I am starting to believe that “thank you” is the most under-appreciated and underused phrase by humans when it comes to artificial intelligence-driven machines. When we see an intelligent machine that could beat the best chess player in the world, some sort of fear is triggered in our minds and we start to feel that the robot revolution could be nigh. Our latest research shows that majority of Asia Pacific executives surveyed are reluctant to leverage machines to augment job effectiveness. To compound the problem, scary media headlines like “Robots will take your job” increase our anxiety no end and we jump to the conclusion that evil machines are just around the corner. And for some bizarre reason, we start linking our fear with various science fiction movies and despairing over some kind of dystopian future. As much as I love science fiction, I’m not worried about a robot Armageddon.
I’m yet to encounter a machine that expects civil rights, has consciousness, demands the vote, has a point of view, is motivated by human needs, reflects the human complexity, and the list goes on. If you know of one, let me know. Just because machines exhibit some characteristics of thinking, that doesn’t make them human beings. Machines haven’t destroyed humanity in the past, and even with enhanced intelligence, they do not have any such plans in the future. Machines have always been an adjunct to our goals and values and this situation isn’t set to change any time soon.
We fervently believe that an AI-driven thinking machine is an asset, not a threat. Just ask yourself: who will benefit from the rise of intelligent machines? The machines? Certainly not. It will be us. We should be more thankful for machines that are getting better and smarter every day, not fearful. Here’s why:
Outsourcing rote tasks to machines will be the natural next step in human evolution. Machines are primed to liberate us from the monotony of doing rote and repeatable tasks in our day-to-day lives, which in any case does not offer us any fulfillment. By automating a host of routine physical and mental tasks, our cognitive capacity will be freed and we can rediscover ourselves. The intermingling of machines’ and humans’ capabilities will make us more productive. After all, who wants to be stuck in a dead-end job for the rest of their life? However, to effect this change, we have to develop the skills to do things that matter to us as humans. We will have to double down on the activities in which we have — and will continue to have — an advantage over silicon (such as collaborative problem-solving, creativity, abstract thinking, adapting to changing conditions, maintaining a work-life balance, so on).
Intelligent machines will help us to teach our kids more effectively, build stronger social networks, become better leaders, learn new things, and exercise meaningful collaboration with others. This is what exactly Silicon Valley is missing – an understanding of people. The future of your career will not be determined by your last job title, but will be based on the new skills you can develop for the road ahead. Let’s give the machines a round of applause for allowing us the freedom to become better humans.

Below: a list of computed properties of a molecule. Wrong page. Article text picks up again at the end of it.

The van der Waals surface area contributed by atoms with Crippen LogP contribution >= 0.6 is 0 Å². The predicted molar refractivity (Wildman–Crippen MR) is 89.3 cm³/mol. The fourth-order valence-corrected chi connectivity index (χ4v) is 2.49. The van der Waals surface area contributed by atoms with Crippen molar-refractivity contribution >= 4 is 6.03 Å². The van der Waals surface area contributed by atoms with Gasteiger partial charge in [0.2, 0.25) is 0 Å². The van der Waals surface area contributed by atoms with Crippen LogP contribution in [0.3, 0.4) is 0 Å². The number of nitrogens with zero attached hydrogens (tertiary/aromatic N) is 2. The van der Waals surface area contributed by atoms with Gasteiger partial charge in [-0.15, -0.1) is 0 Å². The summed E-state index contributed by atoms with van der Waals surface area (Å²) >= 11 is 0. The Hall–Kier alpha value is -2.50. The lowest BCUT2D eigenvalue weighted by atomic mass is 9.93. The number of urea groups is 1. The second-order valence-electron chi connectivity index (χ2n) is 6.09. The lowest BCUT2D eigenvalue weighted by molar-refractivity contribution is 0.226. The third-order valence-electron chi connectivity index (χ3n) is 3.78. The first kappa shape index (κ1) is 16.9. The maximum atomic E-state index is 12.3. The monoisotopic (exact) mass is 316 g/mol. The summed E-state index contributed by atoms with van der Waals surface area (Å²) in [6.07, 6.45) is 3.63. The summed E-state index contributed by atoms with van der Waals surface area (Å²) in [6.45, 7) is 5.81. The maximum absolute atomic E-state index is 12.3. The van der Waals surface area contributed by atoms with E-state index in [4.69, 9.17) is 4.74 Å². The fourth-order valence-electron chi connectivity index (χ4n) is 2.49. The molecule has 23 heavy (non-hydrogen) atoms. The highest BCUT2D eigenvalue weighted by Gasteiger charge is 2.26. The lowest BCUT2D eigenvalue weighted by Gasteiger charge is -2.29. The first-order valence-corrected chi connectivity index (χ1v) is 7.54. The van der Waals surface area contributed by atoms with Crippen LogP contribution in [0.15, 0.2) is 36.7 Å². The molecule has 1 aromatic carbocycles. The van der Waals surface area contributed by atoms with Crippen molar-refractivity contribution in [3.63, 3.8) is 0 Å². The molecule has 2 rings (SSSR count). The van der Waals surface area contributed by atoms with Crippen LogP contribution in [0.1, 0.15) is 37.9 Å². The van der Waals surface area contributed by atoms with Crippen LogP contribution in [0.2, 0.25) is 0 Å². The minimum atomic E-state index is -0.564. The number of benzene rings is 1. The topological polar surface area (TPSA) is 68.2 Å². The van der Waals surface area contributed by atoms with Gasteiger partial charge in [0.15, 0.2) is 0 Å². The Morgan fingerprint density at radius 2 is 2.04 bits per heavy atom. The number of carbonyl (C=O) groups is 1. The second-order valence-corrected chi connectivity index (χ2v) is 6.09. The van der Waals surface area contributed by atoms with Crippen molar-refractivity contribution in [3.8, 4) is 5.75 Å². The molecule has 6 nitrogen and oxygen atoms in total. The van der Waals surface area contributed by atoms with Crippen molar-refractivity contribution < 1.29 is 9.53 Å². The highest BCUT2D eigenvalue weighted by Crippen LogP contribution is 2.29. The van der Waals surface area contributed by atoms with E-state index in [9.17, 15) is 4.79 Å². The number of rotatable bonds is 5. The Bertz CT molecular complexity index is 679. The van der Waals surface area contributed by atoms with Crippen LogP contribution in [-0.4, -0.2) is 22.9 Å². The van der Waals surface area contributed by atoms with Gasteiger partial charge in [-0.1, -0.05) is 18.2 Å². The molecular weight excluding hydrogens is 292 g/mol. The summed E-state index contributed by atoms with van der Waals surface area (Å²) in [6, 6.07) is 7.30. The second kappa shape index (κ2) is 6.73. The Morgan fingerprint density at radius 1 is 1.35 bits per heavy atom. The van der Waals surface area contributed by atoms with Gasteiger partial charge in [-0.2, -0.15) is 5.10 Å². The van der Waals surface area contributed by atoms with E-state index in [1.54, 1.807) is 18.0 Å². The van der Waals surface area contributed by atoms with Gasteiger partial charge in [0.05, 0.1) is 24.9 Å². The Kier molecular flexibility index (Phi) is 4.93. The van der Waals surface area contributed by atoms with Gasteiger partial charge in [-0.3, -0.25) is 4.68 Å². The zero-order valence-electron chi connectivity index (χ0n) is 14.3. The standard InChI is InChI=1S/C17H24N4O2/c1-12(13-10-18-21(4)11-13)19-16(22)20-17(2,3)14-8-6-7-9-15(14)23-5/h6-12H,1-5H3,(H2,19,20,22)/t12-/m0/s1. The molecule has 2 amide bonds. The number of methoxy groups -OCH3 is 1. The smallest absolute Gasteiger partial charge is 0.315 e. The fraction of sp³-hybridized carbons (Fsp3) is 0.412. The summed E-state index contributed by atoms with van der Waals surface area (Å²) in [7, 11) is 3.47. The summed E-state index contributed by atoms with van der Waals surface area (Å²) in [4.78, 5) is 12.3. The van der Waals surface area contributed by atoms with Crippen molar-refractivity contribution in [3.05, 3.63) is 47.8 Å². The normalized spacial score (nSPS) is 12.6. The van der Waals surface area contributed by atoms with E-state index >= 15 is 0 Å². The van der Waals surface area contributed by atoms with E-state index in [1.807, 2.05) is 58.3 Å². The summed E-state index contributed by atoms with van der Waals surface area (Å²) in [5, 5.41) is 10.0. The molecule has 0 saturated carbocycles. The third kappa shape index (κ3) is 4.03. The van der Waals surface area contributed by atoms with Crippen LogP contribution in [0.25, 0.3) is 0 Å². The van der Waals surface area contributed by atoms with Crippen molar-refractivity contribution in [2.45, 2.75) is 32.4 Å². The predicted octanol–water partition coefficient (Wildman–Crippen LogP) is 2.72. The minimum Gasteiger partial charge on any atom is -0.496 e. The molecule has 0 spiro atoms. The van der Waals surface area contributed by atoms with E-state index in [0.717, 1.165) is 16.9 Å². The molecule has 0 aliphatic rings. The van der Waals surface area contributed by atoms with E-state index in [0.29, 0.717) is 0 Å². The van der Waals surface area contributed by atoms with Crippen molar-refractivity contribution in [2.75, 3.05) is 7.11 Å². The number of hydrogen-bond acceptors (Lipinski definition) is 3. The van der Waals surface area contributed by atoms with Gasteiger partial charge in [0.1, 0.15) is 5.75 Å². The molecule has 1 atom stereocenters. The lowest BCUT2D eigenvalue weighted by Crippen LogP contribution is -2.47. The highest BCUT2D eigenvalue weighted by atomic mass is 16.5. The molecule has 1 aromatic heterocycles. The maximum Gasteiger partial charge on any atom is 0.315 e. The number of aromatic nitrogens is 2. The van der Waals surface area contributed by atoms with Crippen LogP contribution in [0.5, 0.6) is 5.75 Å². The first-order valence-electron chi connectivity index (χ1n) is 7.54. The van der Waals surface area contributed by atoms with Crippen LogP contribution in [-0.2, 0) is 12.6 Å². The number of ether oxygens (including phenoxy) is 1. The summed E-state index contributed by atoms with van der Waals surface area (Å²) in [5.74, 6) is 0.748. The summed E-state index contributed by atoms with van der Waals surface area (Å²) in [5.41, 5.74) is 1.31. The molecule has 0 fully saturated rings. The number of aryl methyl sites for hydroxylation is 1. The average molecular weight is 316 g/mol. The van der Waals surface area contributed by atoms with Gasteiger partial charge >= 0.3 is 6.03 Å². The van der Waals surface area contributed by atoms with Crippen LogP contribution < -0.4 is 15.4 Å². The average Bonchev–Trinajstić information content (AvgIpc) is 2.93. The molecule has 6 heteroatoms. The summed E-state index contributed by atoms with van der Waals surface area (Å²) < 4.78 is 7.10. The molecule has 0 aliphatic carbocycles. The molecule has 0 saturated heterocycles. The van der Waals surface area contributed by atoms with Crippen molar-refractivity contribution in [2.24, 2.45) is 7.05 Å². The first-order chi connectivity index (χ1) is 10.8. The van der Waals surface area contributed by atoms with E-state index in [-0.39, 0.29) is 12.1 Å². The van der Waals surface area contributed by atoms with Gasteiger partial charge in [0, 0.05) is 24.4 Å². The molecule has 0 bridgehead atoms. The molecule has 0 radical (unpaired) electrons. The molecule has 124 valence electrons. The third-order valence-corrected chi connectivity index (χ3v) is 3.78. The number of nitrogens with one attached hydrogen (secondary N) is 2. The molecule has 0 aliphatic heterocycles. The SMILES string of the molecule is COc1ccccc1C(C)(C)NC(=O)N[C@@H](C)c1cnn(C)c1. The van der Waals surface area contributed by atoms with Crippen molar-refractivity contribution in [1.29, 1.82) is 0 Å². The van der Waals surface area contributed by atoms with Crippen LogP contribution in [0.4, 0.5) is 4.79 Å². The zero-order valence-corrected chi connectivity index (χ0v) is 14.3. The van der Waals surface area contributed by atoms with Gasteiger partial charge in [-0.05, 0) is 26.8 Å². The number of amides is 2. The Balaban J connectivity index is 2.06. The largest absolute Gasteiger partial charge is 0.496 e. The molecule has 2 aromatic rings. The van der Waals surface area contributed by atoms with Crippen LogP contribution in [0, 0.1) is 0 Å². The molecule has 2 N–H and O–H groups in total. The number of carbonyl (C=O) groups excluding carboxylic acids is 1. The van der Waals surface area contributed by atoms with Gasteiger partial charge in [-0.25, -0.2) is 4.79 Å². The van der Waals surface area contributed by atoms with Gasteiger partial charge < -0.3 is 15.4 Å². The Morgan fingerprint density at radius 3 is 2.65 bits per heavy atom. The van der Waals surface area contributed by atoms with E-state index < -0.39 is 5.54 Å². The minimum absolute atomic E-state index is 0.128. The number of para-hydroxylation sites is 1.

We are awful at addressing societal issues. We’ve done a lousy job when it comes to making this world a better place to live. Consider these facts — one-quarter of all humans worldwide live without electricity; 10% of all deaths in the US are now due to medical errors; 92% of the global population live in places where air pollution exceeds set limits; millions of women spend several hours a day collecting water in India; 1.8 billion people worldwide do not have a water source in their house. If these figures do not give us cause for alarm, what will?
If an intelligent machine turns out to be better than human experts at generating diagnoses from available data, we’ll be morally obliged to avail ourselves of its results. These machines will serve us better than we can serve ourselves. For instance, they could reveal the secrets of the seabed; propel a handicapped athlete with carbon-fiber legs; purify the air around us; improve our water recycling efficiency tenfold; and that’s just the tip of the iceberg. AI and machine learning will help channel our abilities into the hard work of solving pressing problems that need insightful, visionary leaps. They will contribute greatly to our society and we need to roll our sleeves up and get on with it as a team.
Cybersecurity has gone beyond being a human phenomenon. 49% of businesses fell victim to cyber-based ransom attacks in 2016, and cybercrime damage costs are set to hit a shocking $6 trillion annually by 2021. This paints a picture of our current computational infrastructure as terribly inadequate. As more aspects of our lives move online, security threats become more pronounced, and it only takes one data breach to break consumers’ trust in an institution. We need a software infrastructure that’s proven to be mathematically correct and is more secure due to its ability to identify malicious patterns before they pose a threat (obviously there is no such thing as 100% security though). AI and big data will complement each other and become the new face of consumer trust for organizations. In the same way that smartphones have become an extension of our persona, intelligent machines will become an extension of cybersecurity.
AI systems will help us expand our abilities into new realms to become certainly smarter, and hopefully wiser. We should stop worrying about intelligent machines and instead start cheerleading for the potential opportunities that they will offer. There is no need for gloom and doom; in fact, we should have a great sense of optimism for the next 5-10 years.
Let’s be thankful to machines as they have a penchant for helping us, and it would be foolhardy to move into the future without them.